The Chief Operating Officer at Dolphin Bay, Thinus Ferreira, hands me a book called ‘The Power of Fun’ by Catherine Price.
“Hmmm, is he trying to tell me something?” I wonder. “Do I have start swotting up on how to have a laugh?”
But this wasn’t his message (I hope). The Dolphin Bay team realised at the start of the year that we need to make sure we’re all having enough fun in our lives to keep a sense of perspective and enjoyment at work. We operate in trying circumstances, after all, and the challenges aren’t letting up. Instead, they’re metastasizing into little monsters, as viruses tend to do.
How can we best cope? By making sure there’s a little time for lightheartedness, we reckoned.
At Dolphin Bay, we don’t do things half-heartedly. We tend to find out all we can about a subject, plumbing its depth to master the topic. So here we go, taking fun seriously. And that, I trust – enjoying all the contradictions – was Thinus’s motivation when he bought that book.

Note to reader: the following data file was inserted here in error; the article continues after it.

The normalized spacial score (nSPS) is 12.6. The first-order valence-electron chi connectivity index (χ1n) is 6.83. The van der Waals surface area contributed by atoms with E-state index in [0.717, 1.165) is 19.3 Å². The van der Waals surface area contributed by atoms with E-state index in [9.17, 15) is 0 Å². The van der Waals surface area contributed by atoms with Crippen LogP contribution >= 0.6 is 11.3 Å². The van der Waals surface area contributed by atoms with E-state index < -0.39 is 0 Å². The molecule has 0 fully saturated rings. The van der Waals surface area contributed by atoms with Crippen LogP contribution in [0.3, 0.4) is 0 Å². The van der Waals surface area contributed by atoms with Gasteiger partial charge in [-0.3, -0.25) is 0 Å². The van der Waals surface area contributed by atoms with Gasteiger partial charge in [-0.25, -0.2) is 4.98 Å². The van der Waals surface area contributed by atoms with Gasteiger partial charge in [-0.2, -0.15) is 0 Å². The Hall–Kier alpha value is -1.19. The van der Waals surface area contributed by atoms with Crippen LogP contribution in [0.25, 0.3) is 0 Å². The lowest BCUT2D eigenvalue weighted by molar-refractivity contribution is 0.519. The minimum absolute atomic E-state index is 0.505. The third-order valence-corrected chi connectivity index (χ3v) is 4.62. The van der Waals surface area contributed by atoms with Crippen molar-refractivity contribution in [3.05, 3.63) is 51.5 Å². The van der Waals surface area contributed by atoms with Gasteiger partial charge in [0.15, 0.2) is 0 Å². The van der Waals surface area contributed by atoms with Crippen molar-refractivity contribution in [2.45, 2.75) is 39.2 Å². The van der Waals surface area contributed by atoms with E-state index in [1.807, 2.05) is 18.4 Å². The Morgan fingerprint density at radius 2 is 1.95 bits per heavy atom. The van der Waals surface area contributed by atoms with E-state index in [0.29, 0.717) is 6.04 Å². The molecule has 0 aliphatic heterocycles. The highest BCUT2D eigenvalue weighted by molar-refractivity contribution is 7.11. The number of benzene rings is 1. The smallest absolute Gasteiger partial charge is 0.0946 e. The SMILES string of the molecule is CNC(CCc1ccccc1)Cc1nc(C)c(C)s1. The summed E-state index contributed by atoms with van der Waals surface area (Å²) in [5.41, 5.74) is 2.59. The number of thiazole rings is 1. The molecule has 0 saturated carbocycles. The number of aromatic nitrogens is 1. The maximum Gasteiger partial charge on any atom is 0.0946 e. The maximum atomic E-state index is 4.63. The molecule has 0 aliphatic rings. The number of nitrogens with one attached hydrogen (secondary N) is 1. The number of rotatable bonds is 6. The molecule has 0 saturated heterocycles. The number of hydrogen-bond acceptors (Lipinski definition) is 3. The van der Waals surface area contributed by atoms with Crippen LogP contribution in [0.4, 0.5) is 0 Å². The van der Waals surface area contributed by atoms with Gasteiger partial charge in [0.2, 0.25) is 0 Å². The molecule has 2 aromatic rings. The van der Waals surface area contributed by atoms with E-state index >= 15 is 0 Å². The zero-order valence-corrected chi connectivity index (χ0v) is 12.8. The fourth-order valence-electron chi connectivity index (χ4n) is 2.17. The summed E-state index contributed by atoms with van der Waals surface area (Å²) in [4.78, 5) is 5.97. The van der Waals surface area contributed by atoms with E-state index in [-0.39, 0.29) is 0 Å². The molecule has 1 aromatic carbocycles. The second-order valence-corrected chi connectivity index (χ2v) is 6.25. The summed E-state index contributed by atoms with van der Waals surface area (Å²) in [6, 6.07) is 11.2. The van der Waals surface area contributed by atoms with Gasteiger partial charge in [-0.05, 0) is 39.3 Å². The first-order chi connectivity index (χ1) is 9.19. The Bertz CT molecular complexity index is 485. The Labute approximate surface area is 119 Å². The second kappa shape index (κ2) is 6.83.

“Do I have start swotting up on how to enjoy myself?”
Our kids’ play deficit
I started pondering the idea of a story about fun when I spotted a LinkedIn post by the futurist Bronwyn William recently, talking about the “play deficit” we’re forcing onto our children. Parents are filling children’s time with “adult-directed and supervised, ‘constructive’… activities, rather than giving them time to play as, well, a child should!”
This decline in play runs parallel to a disturbing rise in childhood anxiety, depression and other mental unwellness, Bronwyn wrote. Meanwhile, many children experience institutionalised schooling as a life sentence – as most of us probably did, too. “How can we expect to instill creativity and self-direction in our children if we leave them no time to formulate it?” asked Bronwyn.
And creativity will be one of the traits our children need most as they grow up, to navigate our uncertain times.
It’s a trait that “goes through the roof” when we’re having fun, writes Catherine in her book.
No predetermined outcome
When we’re having fun, we’re living in the moment, responding spontaneously to whatever comes our way, she observes. “Our usual judgmental tendencies… are temporarily silenced and we’re responding in a spirit of responsiveness and playfulness.